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Saudi Arabia hails ‘positive’ peace talks with Yemenis

A delegation from Yemen’s Ansarullah meets with Saudi Arabia’s Defense Minister Prince Khalid bin Salman Al Saud in Riyadh on September 19, 2023. (Via X)

Saudi Arabia has welcomed the “positive results” of talks with a delegation from Yemen’s Ansarullah resistance movement aimed at bringing an end to the kingdom’s eight-year war on its southern neighbor.

The Saudi Foreign Ministry supported a political solution to the Yemen conflict in a statement released on Wednesday, after the Yemeni team, along with an Omani mediator, returned to Sana’a following five days of talks with Saudi officials in Riyadh.

The ministry said it welcomed “the positive results of the serious discussions regarding reaching a road map to support the peace path in Yemen.”

Riyadh, it added, “continues to stand with Yemen and its brotherly people and … encourages the Yemeni parties to sit at the negotiating table to reach a comprehensive and lasting political solution … under the supervision of the United Nations.”

The Yemeni delegation arrived in Saudi Arabia last week. It was the first such official visit to the kingdom since the war broke out in 2015.

Reports said the Saudi-appointed Presidential Leadership Council (PLC) in Yemen and the UAE-backed Southern Transitional Council (STC) had no role in the Riyadh negotiations.

The Yemeni delegation met with Saudi Arabia’s Defense Minister Prince Khalid bin Salman Al Saud.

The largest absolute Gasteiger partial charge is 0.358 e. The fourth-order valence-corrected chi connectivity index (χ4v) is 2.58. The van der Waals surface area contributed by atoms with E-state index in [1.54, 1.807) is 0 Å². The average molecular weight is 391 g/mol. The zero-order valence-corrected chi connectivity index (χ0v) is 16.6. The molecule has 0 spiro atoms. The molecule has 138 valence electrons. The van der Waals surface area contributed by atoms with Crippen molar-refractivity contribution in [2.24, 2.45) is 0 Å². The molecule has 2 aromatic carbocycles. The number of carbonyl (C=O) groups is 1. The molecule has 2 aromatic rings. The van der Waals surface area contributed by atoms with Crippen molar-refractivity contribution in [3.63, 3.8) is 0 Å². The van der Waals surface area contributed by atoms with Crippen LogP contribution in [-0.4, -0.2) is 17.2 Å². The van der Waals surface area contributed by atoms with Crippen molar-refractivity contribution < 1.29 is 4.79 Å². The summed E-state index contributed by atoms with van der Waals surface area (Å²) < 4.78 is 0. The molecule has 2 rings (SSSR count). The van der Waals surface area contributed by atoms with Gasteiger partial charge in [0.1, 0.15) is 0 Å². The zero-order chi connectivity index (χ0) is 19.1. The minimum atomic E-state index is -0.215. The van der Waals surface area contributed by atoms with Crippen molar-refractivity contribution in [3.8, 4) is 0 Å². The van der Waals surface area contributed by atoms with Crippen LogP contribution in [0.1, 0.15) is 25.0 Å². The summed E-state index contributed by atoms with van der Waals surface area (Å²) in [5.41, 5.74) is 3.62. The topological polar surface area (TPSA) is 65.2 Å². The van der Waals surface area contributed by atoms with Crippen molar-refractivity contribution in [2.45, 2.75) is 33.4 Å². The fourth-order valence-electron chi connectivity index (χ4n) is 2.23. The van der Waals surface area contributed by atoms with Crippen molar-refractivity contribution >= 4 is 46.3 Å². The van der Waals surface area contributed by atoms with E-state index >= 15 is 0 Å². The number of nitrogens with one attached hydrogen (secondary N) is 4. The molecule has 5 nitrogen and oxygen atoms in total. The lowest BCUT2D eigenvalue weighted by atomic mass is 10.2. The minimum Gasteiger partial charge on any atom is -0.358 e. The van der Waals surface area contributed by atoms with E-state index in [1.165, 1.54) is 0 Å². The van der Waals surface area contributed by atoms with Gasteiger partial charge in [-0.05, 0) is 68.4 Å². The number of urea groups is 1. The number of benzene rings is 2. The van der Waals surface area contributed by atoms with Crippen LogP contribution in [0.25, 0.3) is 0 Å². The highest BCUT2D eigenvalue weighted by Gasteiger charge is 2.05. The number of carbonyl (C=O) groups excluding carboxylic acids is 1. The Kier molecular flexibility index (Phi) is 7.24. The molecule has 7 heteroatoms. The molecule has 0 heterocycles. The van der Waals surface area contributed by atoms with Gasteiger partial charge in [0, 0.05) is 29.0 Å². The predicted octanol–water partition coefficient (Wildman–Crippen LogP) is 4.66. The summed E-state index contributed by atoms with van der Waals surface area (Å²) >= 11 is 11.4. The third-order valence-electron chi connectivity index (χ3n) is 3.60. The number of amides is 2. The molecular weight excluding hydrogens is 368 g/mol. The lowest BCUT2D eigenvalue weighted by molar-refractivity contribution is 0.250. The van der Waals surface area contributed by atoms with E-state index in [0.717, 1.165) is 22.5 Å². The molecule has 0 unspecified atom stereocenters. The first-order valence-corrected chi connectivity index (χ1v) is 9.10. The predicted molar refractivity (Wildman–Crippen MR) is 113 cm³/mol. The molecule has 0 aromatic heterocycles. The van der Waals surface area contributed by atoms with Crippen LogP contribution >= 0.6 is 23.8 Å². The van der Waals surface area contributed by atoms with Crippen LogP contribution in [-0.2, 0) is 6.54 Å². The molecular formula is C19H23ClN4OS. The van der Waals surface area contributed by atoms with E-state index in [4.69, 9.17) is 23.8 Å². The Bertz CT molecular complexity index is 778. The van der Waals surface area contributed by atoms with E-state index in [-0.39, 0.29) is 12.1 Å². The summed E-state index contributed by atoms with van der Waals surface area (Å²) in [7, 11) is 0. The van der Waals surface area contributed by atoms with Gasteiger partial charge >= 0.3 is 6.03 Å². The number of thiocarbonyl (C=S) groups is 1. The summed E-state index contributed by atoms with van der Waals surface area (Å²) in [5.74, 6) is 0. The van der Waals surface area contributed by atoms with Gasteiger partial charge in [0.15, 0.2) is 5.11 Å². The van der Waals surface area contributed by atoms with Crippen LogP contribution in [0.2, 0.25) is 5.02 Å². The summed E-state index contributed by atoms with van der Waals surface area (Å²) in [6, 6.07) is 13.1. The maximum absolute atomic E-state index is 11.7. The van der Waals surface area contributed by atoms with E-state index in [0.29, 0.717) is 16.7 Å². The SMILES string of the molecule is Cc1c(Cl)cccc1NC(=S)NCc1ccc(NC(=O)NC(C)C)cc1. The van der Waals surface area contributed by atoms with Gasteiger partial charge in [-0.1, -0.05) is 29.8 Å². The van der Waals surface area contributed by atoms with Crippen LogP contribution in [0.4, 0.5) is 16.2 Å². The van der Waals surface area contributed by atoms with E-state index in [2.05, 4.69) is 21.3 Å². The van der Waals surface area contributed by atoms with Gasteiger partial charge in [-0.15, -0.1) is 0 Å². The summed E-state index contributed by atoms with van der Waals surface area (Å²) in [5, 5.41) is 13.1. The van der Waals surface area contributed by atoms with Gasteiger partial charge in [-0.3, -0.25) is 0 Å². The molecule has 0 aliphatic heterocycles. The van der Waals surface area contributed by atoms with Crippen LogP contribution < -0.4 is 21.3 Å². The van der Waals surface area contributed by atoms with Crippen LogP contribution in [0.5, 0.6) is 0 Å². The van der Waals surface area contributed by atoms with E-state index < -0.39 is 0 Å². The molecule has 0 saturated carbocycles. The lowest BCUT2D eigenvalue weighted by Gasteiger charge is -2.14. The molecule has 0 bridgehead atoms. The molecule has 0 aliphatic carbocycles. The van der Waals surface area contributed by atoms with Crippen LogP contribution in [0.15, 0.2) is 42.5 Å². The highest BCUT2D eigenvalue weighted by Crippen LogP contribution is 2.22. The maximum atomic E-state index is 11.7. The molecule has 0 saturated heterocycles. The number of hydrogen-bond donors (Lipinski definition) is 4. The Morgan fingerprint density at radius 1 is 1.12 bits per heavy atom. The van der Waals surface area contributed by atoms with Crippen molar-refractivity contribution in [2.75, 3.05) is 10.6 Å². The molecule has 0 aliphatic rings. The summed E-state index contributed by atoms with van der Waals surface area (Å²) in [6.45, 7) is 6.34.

In an X post, Prince Khalid said that during the meeting he had “emphasized the Kingdom’s support for Yemen and reaffirmed our commitment to promoting dialogue among all parties.”

According to a report by Reuters, informed sources said some progress has been made on the main sticking points, including a timeline for the withdrawal of foreign troops from Yemen and a mechanism for paying public wages.

They also noted that there would be more talks “soon” after consultations.

Ali al-Qhoom, a member of Ansarullah’s Political Bureau, said the Riyadh talks were “serious and positive” and that “there will be a new round.”

Saudi Arabia and a number of its allies, including the United Arab Emirates, launched the war to restore power in Yemen to the impoverished country’s Western- and Riyadh-allied government.

The former Yemeni government’s president, Abd Rabbuh Mansur Hadi, resigned from the presidency in late 2014 and later fled to Riyadh amid a political conflict with Ansarullah. The movement has been running Yemen’s affairs in the absence of a functioning administration.

The war and a concomitant siege that the Saudi-led coalition has been imposing on Yemen has, meanwhile, caused the death of tens of thousands of Yemenis and turned the entire country into the site of, what the United Nations has described as the world’s worst humanitarian crisis.

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